Pythonwin GUI Environment

This document describes the Pythonwin GUI environment. There are quite a few little features hidden away!

It has a discussion on the General Environment (including the Interactive Window and Menu and Toolbar), and the Command Line Arguments supported.

General Environment

Interactive Window

The Interactive Window is a little Python program which simulates the built-in Python interpreter. It is implemented in (which in turn uses - a general purpose "output window".)

Pressing Enter

Whenever you press Enter, the interactive window has a look at the context, to try and decide what to do.

If the line is recognised as a "block" (ie, the first line starts with ">>> ", and the rest start with "… "), it checks to see if we are at the end of the window. If not, the block is copied to the end of the buffer - nothing is executed - enter must be pressed again to force execution.

If we are at the end of the buffer, it always attempts to execute the line. If Python indicates "unexpected end of file", then it assumes the block should continue, and emits the "… " for the next line.

If the line is recognised as part of a Python exception, then some special processing is done. If the line contains a filename and line number, it locates that file, and jumps to the offending line.

If the line is recognised as being an exception generated by COM (aka OLE), and the exception contains reference to a WinHelp file, the help topic is opened.

Menu and Toolbar

File Open/Close/Save/Print/etc.

All perform the obvious file operations. Pythonwin follows the standard MFC framework, and allows Python programs to plug-in support for other file types.

Locate File

Allows quick location of a Python scripts. Typing in the base name of a file will force a search of all the directories on sys.path, until a match is found.

To locate a module in a package you can use either a (back) slash or a dot - eg, to locate "win32com.client.dynamic", you can enter in "win32com\client/dynamic"

Import Script

Imports or reloads a script - just like "import scriptname"/"reload(scriptname)" - (Pythonwin determines if the operation is an import or reload, It also handles "ni" modules with some success!)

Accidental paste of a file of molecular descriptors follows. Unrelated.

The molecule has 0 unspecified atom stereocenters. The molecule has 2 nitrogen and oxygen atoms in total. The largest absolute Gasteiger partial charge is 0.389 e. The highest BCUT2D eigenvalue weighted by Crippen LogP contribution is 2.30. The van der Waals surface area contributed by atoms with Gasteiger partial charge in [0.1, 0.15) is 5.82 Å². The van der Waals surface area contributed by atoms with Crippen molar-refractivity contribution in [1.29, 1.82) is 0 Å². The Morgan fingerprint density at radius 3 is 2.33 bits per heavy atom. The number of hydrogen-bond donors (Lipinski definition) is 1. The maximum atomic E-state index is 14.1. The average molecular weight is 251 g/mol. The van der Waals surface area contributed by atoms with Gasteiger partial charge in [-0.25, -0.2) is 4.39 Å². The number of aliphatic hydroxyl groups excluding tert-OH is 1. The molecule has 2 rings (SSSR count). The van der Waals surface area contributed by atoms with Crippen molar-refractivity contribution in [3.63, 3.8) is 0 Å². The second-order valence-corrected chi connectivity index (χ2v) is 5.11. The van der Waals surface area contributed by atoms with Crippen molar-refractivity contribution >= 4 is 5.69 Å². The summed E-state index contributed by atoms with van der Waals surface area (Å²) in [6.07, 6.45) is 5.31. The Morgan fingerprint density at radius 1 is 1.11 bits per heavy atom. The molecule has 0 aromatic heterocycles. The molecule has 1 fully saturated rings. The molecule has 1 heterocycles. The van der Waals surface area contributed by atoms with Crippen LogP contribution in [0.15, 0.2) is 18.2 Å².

If you select this (or use <Ctrl-I>) when a .py file is open, that file is saved and imported. If a current file can not be located, it will ask for a file to import via a File dialog.

If a syntax error occurs, the location will be moved to in the editor.

Run Script

Runs a script, as if the file was passed on the command line. A dialog is opened, asking the script name and arguments (unless the <Shift> key is held down)

Command Line Arguments

The following command line arguments are recognised. Note that these are implemented in "", so should be pretty easy to change!



Creates a new instance of the application even if one is already running.

/edit filename

Edit the named file.

/run scriptname args

Runs the named script. Works just like "Python.exe scriptname args", except it is run in the GUI environment, and output goes to the interactive window.

/rundlg scriptname args

As above, except the normal Pythonwin 'Run Script' dialog is shown.


Edits the filename. The /edit is currently optional, but in the future, the "default argument handling" may be changed.

/app specialscriptname args

Runs a special "application script". The application script can change the entire look and feel of a Pythonwin program - almost as much flexibility as the C++ programmer has when they first start their application). An example of this is "" in the Pythonwin distribution.